Friday, December 1, 2017

The more we understand soil, the more we succed in ag

Sometimes you run across an article that just needs to be shared. The following article by John Sitka was forwarded to me and I felt it needed to be shared even further. We have obtained permission from the author and AGDAILY to republish this in our blog.

Published: November 10, 2017, in AGDAILY

In agriculture, as with anything, we must always be careful about what we ask for. This is true with many complex subjects. It’s not always about the answers we receive, but the questions we ask.

For several decades producers had asked for higher yields; not higher profits or improved soil that would sustain their operations into the future. It is not surprising that after decades of asking for higher yields we find ourselves with degraded soil, slim profit margins, and yes, higher yields. While every producer is interested in producing a good crop each year, the conversation in agriculture is changing from the pursuit of high yields, to one of restoring the soil and profit margins.

Many have assumed that restoring the soil’s capacity to function and the profitable production of crops are mutually exclusive. We all know it costs money to apply conservation practices to the land to control erosion. However, we have mistaken soil erosion as a problem, when it is actually a symptom of a larger problem. For many years we have been chasing soil downhill, all the way to the Gulf of Mexico, because we did not question things deep enough to identify the actual problem. The problem was dysfunctional soil, manifested as erosion. We mistook a symptom (soil erosion) for the disease (dysfunctional soil) and so did not discover the cure (restoring soil health) … until now.

Now, we have correctly determined that the reason soil and crop nutrients are leaving the field is because the soil lacks the capacity to infiltrate water and cycle nutrients. The soil is no longer functioning as designed. Properly functioning soil absorbs water and cycles nutrients so neither leave the field except through transpiration of water through the leaves of living plants or nutrients in the grain. The most provocative part of this revelation is that improving soil function reduces input costs, which increases the margin of profit. The more we understand about how the soil is designed to function and manage it accordingly, the more the soil does for us. The soil allows plants to convert air, water, and sunlight into the commodities that can be sold in the marketplace.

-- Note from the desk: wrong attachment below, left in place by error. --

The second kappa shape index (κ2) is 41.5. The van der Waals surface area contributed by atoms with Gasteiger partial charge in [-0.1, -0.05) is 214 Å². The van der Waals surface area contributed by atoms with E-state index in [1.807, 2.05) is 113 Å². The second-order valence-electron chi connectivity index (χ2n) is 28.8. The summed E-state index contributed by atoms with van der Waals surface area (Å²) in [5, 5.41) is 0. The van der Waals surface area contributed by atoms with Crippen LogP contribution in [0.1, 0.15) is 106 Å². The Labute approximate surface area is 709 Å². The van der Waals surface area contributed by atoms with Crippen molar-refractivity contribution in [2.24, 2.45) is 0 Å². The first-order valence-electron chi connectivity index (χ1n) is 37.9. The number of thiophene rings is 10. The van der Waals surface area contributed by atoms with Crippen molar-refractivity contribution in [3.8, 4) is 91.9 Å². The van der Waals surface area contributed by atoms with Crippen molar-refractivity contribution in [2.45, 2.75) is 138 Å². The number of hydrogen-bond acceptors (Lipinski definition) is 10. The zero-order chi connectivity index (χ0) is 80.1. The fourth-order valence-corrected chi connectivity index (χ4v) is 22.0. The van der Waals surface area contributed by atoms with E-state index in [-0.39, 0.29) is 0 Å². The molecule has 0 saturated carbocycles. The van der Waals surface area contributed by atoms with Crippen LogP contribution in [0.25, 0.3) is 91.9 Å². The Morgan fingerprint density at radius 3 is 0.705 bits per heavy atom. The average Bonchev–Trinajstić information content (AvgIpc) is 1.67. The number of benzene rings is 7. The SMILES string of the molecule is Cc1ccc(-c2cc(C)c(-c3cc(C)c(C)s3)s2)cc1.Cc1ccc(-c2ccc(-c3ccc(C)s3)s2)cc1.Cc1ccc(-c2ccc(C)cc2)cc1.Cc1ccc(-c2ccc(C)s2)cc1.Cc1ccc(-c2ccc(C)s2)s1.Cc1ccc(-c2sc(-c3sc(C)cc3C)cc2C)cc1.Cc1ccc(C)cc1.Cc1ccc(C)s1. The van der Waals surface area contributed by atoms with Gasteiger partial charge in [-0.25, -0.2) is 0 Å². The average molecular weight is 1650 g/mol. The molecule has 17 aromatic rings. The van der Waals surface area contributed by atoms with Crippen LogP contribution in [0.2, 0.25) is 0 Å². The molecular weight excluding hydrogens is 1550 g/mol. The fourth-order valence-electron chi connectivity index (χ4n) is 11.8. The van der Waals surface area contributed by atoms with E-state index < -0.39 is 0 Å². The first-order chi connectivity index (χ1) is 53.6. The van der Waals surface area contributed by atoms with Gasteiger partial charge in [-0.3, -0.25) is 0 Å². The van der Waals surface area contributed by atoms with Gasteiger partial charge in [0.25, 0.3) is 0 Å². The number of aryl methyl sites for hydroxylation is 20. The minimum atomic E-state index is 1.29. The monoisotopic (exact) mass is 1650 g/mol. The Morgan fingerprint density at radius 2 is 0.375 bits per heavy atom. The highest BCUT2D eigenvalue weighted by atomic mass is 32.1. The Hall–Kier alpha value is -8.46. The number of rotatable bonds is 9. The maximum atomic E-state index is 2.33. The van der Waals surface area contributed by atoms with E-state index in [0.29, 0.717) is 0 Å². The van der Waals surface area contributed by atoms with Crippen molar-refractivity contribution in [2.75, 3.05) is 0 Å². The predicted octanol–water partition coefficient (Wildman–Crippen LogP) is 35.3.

In our quest for higher yields, we have been given control over many variables of crop production. Modern agriculture is about controlling weeds, controlling insects, controlling soil moisture, controlling plant nutrients –controlling whatever nature throws at us. But these controls can come with a cost. By changing our understanding of the soil from a place where we supply and control things to where we allow life in the soil to supply and control things is how profitable production can take place. Pesticides, fertilizers, and other agricultural technologies are tools, and as such, are not to be revered nor condemned, but can be applied to either facilitate or suppress the biological processes in the soil. The biology of the soil is always working to find the most efficient way to maintain itself and its indispensable partners: living plants. Living plants are the mechanism for air, water and sunlight to be transformed into food for the soil as well as food for us. By changing the way we think about soil, we can utilize the soil’s capacity to regenerate itself and support plants to our advantage.

Now that we know better how the soil functions as a biological system, we need to learn how to harness that understanding to power the production of our crops. We need to ask for ways to get our soil back in peak condition so it can capture and cycle water and nutrients as efficiently and profitably as possible. That way, any inputs we may choose to add to the system will not only improve the capacity of the soil to function, but will return the most bushels for our buck. Instead of only asking researchers and agricultural suppliers for higher yields, perhaps we should be asking for ways to restore the soil that will sustain both short- and long-term crop production, and leave the soil better than when we found it.

Understanding how the soil functions as a biological system is the future of agriculture. A future where agriculture can be profitable and productive without the imminent specter of regulations developed to address any adverse impacts on the environment. By restoring the soil to allow it to do its job more efficiently, producers can be more productive, proactive, and profitable, while reducing the footprint of agriculture on the environment.

Agriculture needs to ask for something better than bushels. We need to ask for a future with fully functioning soil, which is something we can all agree on.

Jon Stika is a soil scientist who has worked with the North Dakota Soil Conservation Committee and NDSU’s Dickinson Research and Extension Center. He is also the author of “A Soil Owner’s Manual: How to Restore and Maintain Soil Health.”

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